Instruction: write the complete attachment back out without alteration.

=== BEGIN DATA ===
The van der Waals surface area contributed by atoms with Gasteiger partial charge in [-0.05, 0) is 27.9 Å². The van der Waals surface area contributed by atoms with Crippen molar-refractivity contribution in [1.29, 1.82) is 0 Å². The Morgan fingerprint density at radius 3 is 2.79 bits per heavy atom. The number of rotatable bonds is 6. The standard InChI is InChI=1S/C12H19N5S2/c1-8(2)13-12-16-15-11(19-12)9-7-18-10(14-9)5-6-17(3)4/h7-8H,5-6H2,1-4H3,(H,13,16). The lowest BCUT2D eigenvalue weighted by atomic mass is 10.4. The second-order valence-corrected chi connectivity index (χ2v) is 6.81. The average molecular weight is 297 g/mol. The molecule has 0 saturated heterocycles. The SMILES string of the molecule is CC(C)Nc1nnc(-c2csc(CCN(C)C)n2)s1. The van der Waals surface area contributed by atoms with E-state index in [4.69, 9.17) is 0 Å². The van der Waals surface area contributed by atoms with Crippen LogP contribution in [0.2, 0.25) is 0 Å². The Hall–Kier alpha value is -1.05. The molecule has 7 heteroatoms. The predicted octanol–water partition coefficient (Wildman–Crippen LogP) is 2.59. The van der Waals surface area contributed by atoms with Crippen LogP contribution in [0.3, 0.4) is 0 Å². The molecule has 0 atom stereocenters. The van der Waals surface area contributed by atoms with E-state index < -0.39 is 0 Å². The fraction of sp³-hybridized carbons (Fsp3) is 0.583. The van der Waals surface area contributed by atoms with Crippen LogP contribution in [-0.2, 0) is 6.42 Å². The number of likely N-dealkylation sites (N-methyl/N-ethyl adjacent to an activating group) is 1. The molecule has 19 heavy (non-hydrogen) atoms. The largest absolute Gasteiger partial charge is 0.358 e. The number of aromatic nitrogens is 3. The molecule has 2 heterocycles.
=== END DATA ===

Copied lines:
The van der Waals surface area contributed by atoms with Gasteiger partial charge in [-0.05, 0) is 27.9 Å². The van der Waals surface area contributed by atoms with Crippen molar-refractivity contribution in [1.29, 1.82) is 0 Å². The Morgan fingerprint density at radius 3 is 2.79 bits per heavy atom. The number of rotatable bonds is 6. The standard InChI is InChI=1S/C12H19N5S2/c1-8(2)13-12-16-15-11(19-12)9-7-18-10(14-9)5-6-17(3)4/h7-8H,5-6H2,1-4H3,(H,13,16). The lowest BCUT2D eigenvalue weighted by atomic mass is 10.4. The second-order valence-corrected chi connectivity index (χ2v) is 6.81. The average molecular weight is 297 g/mol. The molecule has 0 saturated heterocycles. The SMILES string of the molecule is CC(C)Nc1nnc(-c2csc(CCN(C)C)n2)s1. The van der Waals surface area contributed by atoms with E-state index in [4.69, 9.17) is 0 Å². The van der Waals surface area contributed by atoms with Crippen LogP contribution in [0.2, 0.25) is 0 Å². The Hall–Kier alpha value is -1.05. The molecule has 7 heteroatoms. The predicted octanol–water partition coefficient (Wildman–Crippen LogP) is 2.59. The van der Waals surface area contributed by atoms with Crippen LogP contribution in [0.3, 0.4) is 0 Å². The molecule has 0 atom stereocenters. The van der Waals surface area contributed by atoms with E-state index < -0.39 is 0 Å². The fraction of sp³-hybridized carbons (Fsp3) is 0.583. The van der Waals surface area contributed by atoms with Crippen LogP contribution in [-0.2, 0) is 6.42 Å². The number of likely N-dealkylation sites (N-methyl/N-ethyl adjacent to an activating group) is 1. The molecule has 19 heavy (non-hydrogen) atoms. The largest absolute Gasteiger partial charge is 0.358 e. The number of aromatic nitrogens is 3. The molecule has 2 heterocycles.